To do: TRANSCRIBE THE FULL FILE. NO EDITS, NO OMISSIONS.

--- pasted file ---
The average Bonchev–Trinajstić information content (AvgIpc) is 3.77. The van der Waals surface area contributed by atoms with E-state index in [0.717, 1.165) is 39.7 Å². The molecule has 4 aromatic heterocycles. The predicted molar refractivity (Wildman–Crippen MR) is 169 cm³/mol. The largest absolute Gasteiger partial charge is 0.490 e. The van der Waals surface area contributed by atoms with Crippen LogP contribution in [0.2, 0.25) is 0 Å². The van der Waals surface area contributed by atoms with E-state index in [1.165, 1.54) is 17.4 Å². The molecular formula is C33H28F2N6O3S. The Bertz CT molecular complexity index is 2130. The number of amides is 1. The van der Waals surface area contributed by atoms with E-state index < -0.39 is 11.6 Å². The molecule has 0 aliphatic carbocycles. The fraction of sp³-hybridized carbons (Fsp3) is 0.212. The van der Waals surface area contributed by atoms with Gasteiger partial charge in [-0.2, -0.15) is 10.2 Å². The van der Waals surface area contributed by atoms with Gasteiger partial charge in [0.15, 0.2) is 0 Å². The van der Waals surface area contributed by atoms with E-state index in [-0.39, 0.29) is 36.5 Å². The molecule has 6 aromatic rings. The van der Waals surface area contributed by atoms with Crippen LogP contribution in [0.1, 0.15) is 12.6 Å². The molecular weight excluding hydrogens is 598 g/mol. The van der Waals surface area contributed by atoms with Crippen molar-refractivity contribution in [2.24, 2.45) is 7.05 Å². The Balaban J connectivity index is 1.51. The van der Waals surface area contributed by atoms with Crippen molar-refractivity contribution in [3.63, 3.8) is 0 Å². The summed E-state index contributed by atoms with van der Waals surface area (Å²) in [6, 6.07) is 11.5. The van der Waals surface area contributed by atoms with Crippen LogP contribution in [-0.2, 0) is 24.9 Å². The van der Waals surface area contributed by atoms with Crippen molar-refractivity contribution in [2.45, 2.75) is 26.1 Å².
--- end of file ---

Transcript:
The average Bonchev–Trinajstić information content (AvgIpc) is 3.77. The van der Waals surface area contributed by atoms with E-state index in [0.717, 1.165) is 39.7 Å². The molecule has 4 aromatic heterocycles. The predicted molar refractivity (Wildman–Crippen MR) is 169 cm³/mol. The largest absolute Gasteiger partial charge is 0.490 e. The van der Waals surface area contributed by atoms with Crippen LogP contribution in [0.2, 0.25) is 0 Å². The van der Waals surface area contributed by atoms with E-state index in [1.165, 1.54) is 17.4 Å². The molecular formula is C33H28F2N6O3S. The Bertz CT molecular complexity index is 2130. The number of amides is 1. The van der Waals surface area contributed by atoms with E-state index < -0.39 is 11.6 Å². The molecule has 0 aliphatic carbocycles. The fraction of sp³-hybridized carbons (Fsp3) is 0.212. The van der Waals surface area contributed by atoms with Gasteiger partial charge in [-0.2, -0.15) is 10.2 Å². The van der Waals surface area contributed by atoms with Gasteiger partial charge in [0.15, 0.2) is 0 Å². The van der Waals surface area contributed by atoms with E-state index in [-0.39, 0.29) is 36.5 Å². The molecule has 6 aromatic rings. The van der Waals surface area contributed by atoms with Crippen LogP contribution in [0.1, 0.15) is 12.6 Å². The molecular weight excluding hydrogens is 598 g/mol. The van der Waals surface area contributed by atoms with Crippen molar-refractivity contribution in [2.24, 2.45) is 7.05 Å². The Balaban J connectivity index is 1.51. The van der Waals surface area contributed by atoms with Crippen molar-refractivity contribution in [3.63, 3.8) is 0 Å². The summed E-state index contributed by atoms with van der Waals surface area (Å²) in [6, 6.07) is 11.5. The van der Waals surface area contributed by atoms with Crippen LogP contribution in [-0.2, 0) is 24.9 Å². The van der Waals surface area contributed by atoms with Crippen molar-refractivity contribution in [2.45, 2.75) is 26.1 Å².